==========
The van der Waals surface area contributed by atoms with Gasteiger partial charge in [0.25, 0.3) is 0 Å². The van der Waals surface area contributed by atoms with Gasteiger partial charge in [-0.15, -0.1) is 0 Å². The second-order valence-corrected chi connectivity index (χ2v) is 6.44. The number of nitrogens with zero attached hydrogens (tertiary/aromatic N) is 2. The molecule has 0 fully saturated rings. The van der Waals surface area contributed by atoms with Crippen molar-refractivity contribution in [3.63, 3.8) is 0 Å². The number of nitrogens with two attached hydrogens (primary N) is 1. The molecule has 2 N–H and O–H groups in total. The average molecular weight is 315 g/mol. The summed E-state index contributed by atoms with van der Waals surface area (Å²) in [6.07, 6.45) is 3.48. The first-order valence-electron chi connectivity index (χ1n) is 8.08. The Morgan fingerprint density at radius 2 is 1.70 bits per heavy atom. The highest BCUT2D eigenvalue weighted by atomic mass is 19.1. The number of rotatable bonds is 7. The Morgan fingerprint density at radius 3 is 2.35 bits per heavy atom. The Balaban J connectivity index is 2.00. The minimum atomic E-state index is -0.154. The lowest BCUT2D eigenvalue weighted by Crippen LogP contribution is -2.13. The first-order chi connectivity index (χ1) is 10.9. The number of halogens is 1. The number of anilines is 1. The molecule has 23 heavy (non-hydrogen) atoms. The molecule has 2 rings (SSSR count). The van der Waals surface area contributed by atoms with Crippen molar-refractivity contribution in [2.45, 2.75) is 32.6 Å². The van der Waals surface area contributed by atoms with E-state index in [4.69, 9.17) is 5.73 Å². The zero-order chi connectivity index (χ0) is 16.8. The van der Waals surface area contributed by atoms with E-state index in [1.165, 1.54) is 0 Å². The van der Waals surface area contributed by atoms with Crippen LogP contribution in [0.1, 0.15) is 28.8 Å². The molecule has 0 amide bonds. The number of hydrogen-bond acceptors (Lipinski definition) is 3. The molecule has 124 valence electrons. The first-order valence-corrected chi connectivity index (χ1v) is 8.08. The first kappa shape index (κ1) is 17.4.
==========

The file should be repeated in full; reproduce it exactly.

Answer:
The van der Waals surface area contributed by atoms with Gasteiger partial charge in [0.25, 0.3) is 0 Å². The van der Waals surface area contributed by atoms with Gasteiger partial charge in [-0.15, -0.1) is 0 Å². The second-order valence-corrected chi connectivity index (χ2v) is 6.44. The number of nitrogens with zero attached hydrogens (tertiary/aromatic N) is 2. The molecule has 0 fully saturated rings. The van der Waals surface area contributed by atoms with Crippen molar-refractivity contribution in [3.63, 3.8) is 0 Å². The number of nitrogens with two attached hydrogens (primary N) is 1. The molecule has 2 N–H and O–H groups in total. The average molecular weight is 315 g/mol. The summed E-state index contributed by atoms with van der Waals surface area (Å²) in [6.07, 6.45) is 3.48. The first-order valence-electron chi connectivity index (χ1n) is 8.08. The Morgan fingerprint density at radius 2 is 1.70 bits per heavy atom. The highest BCUT2D eigenvalue weighted by atomic mass is 19.1. The number of rotatable bonds is 7. The Morgan fingerprint density at radius 3 is 2.35 bits per heavy atom. The Balaban J connectivity index is 2.00. The minimum atomic E-state index is -0.154. The lowest BCUT2D eigenvalue weighted by Crippen LogP contribution is -2.13. The first-order chi connectivity index (χ1) is 10.9. The number of halogens is 1. The number of anilines is 1. The molecule has 23 heavy (non-hydrogen) atoms. The molecule has 2 rings (SSSR count). The van der Waals surface area contributed by atoms with Crippen molar-refractivity contribution in [2.45, 2.75) is 32.6 Å². The van der Waals surface area contributed by atoms with E-state index in [4.69, 9.17) is 5.73 Å². The zero-order chi connectivity index (χ0) is 16.8. The van der Waals surface area contributed by atoms with E-state index in [1.165, 1.54) is 0 Å². The van der Waals surface area contributed by atoms with Crippen LogP contribution in [0.1, 0.15) is 28.8 Å². The molecule has 0 amide bonds. The number of hydrogen-bond acceptors (Lipinski definition) is 3. The molecule has 124 valence electrons. The first-order valence-corrected chi connectivity index (χ1v) is 8.08. The first kappa shape index (κ1) is 17.4.